Experiments in Drupal SEO, Modules and Tweaking

In the past I have been an amature SEO guy at best, but this is all going to change.  I have been attempting to cement my SEO abilities by making the popular open-source content managment system, Drupal, bend unto my will.

 There are a number of modules that have to / should be installed in order to get SEO’d pages, but there are also a bunch that should be disabled as well.  For instance, for a really fast page load, you’re not going to want a bunch of features community stuff like user login, comments etc. 

Also, you really nead to install the phptemplate engine in order to take full control over the tagging of your pages.  They don’t give you much to go on in the handbook for this module, and the code they start you out with is atrocious.  You’ll open page.tpl.php to find that the default code has very poor indentation, and very few comments.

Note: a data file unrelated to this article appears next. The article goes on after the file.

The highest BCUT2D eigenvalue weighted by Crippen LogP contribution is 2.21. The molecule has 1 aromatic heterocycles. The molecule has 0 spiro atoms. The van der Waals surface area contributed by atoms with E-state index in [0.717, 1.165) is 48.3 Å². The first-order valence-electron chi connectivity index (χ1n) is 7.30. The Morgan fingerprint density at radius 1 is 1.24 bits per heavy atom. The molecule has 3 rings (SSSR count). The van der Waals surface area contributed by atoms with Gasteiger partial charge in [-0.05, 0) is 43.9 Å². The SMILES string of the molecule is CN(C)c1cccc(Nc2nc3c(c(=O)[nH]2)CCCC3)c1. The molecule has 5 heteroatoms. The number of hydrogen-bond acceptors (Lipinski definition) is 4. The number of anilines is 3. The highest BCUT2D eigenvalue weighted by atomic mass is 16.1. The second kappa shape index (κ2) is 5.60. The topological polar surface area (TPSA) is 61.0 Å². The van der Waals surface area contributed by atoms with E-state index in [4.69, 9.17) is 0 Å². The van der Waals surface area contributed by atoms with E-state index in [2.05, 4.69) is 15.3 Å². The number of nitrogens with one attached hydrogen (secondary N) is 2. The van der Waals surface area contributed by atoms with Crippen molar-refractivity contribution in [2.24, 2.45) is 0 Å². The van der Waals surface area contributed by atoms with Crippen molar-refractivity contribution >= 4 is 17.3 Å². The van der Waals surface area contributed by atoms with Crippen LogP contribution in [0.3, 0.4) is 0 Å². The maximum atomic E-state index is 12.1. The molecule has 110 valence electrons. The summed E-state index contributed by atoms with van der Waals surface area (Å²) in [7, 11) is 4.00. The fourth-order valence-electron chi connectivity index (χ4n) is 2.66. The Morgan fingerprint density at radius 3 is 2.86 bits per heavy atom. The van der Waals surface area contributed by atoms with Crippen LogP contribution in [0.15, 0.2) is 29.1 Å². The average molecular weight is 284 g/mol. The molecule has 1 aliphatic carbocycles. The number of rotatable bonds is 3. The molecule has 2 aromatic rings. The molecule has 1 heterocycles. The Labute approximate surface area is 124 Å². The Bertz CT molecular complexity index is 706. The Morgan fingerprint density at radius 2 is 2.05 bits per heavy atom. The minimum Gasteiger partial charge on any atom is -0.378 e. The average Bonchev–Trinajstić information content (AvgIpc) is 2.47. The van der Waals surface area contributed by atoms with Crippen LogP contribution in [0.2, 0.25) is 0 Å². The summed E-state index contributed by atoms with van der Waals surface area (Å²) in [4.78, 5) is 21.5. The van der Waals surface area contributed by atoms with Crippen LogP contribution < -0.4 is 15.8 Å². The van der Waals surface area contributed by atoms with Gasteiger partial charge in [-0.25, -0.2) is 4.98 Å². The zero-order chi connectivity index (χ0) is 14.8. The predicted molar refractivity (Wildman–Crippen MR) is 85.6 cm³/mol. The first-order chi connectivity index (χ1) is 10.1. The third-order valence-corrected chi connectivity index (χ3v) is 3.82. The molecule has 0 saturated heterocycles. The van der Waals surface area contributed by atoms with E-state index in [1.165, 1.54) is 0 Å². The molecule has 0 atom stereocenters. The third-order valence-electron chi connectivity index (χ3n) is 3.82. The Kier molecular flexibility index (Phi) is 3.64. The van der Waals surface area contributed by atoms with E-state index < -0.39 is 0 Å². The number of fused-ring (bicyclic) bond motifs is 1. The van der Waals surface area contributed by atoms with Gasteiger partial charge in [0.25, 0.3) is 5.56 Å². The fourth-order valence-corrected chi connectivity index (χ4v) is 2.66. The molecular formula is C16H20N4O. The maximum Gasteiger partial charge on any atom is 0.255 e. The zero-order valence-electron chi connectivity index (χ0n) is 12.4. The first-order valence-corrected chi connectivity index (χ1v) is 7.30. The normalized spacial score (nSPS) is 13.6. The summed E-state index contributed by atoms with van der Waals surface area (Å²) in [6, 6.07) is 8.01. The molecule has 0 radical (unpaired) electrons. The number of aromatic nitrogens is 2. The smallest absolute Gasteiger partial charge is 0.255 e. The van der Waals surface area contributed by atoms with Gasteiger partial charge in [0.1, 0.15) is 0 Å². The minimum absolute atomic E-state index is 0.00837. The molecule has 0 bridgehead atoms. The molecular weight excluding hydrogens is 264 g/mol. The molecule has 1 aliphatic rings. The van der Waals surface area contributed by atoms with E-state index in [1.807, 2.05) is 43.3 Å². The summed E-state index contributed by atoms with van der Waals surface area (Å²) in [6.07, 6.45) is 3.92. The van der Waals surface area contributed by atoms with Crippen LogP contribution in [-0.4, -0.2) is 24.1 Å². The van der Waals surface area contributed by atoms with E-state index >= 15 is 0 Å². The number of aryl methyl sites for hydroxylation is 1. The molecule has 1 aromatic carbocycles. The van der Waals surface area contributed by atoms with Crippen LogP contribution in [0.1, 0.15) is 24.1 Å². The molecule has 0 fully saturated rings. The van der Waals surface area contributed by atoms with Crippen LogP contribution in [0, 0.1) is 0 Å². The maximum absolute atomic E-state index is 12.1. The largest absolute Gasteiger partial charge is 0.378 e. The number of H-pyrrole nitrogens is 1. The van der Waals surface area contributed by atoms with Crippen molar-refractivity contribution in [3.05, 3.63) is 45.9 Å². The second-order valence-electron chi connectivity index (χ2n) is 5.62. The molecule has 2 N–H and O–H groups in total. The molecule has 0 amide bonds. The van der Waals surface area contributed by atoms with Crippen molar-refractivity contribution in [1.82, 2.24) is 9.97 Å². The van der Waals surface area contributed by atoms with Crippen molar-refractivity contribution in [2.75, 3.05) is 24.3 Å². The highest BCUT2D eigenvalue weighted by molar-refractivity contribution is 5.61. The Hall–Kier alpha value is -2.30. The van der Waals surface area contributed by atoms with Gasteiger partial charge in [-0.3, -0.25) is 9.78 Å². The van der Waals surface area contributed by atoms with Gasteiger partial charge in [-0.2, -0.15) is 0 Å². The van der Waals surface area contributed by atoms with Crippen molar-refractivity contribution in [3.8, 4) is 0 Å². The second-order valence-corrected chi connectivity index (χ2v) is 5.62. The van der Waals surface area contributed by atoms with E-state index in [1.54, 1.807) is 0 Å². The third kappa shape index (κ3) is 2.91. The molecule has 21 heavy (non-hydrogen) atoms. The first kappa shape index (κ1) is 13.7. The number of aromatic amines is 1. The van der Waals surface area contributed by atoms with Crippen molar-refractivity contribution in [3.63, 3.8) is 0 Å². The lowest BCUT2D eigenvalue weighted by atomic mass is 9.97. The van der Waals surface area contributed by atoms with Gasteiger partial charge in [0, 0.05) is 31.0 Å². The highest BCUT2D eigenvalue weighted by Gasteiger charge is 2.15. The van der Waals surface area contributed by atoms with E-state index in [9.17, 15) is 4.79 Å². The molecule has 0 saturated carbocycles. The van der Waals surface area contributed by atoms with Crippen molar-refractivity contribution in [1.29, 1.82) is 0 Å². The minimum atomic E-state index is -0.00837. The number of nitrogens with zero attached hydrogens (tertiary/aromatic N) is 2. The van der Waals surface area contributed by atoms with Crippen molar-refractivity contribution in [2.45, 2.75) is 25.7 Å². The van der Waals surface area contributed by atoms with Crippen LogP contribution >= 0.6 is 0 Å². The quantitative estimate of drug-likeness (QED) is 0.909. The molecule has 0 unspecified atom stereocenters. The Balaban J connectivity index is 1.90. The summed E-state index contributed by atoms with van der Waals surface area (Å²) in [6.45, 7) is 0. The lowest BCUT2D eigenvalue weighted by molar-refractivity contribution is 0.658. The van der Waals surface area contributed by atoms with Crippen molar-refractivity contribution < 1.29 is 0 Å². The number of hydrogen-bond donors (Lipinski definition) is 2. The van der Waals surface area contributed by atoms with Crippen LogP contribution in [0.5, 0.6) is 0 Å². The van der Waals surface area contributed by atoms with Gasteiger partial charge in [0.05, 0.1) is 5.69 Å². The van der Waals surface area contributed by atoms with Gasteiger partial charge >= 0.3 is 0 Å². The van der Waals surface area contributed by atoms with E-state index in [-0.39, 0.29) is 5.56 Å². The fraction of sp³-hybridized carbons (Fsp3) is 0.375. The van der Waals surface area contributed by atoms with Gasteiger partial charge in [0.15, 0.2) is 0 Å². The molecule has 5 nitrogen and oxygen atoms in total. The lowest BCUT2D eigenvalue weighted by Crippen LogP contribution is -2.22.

"But wait," you say, "You should be able to identify what each <?php print …?> tag is saying without comments."  And you’re right I could but why?  It is hell-of hard to sort through that mushed together code.  I don’t like it, and neither does your mother.  Perhaps the strangest thing is that there are a few lines that are commented, like <!–footer–> and <!–start(and end) main content–>.

 I think the hardest thing about page.tpl.php to begin with is that it looks like garbage when you open it in a color coding editor like Dreamweaver 8.0, (which I am busy trashing in other blog entries.)  So, in order to make life easier for myself, I edited page.tpl.php to include some comments and have proper indentation.

Note, this is the phptemplate that came with version 1.0 by Adrian Rossouw.  If this blog entry is very old, you may want to check to ensure that you have downloaded the phptemplate 1.0. 

Download page.tpl.zip

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